Wary of predictions of impossible traffic all along the path on Eclipse Day, I left Glacier for Mackay on Saturday, August 19. The drive took me past some Western scenery I hadn’t yet seen. First was the huge Flathead Lake, mile after mile of it, its dark blue surface whipped up into some pretty big waves on that windy day. Other noteworthy sights included the savage-looking Trapper Peak, Grandview Canyon, and the looming Borah Peak, the tallest mountain in Idaho, just up the road from Mackay. The only city of any size along the route was Missoula, which was not much fun to drive through.

I arrived in Mackay, a 390-mile drive, with plenty of daylight to spare. The town’s location wasn’t what I had envisioned. I had imagined a woodsy mountain landscape like the ones that prevail around Glacier. Mackay was more of a high desert, sagebrush setting, short on trees, sitting almost 6,000 feet up. The town itself was exactly as I expected, all 500-and-some-odd people in it, most of whom seemed to be friendly old white guys riding around on 4-wheeled ATVs.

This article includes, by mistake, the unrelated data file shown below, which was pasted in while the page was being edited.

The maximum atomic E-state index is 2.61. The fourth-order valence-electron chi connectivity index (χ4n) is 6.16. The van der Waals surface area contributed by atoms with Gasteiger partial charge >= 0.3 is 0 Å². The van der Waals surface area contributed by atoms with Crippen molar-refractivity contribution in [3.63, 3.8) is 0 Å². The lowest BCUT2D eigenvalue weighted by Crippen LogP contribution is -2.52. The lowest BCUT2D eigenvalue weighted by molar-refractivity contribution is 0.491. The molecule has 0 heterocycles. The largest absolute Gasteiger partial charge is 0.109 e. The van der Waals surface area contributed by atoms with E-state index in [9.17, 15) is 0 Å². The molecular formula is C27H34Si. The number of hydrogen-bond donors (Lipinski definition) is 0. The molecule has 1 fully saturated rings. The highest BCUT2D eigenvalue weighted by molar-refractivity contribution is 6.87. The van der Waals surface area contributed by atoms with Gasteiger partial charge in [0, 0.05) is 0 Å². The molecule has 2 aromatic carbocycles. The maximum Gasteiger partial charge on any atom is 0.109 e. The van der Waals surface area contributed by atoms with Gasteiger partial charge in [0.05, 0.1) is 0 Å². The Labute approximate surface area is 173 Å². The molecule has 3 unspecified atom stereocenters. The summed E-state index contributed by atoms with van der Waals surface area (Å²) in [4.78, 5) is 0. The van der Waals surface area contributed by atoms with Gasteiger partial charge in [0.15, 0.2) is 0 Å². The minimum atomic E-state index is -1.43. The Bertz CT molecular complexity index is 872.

I found the little park/rest area whose use the town had allotted to the NASA and NSO volunteers. Already present were Duane Gregg, who would be operating the CATE experiment, and his wife Marjorie. I staked out my space by setting up my telescope mount, converted my little car into Cheap Person Sleeping Pod Mode, consumed my meager travel rations, and went to sleep on the east side of that isolated little village.

Street Fair in Mackay, Idaho

Lynn Powers presides at the NASA goodies giveaway.

Tourists began to make themselves known the next day, but they never swarmed over the place as I feared they might. I was surprised by how many flew into the town’s tiny airstrip in private planes. Ten planes at least landed there, their glide paths taking them about one hundred feet over our heads.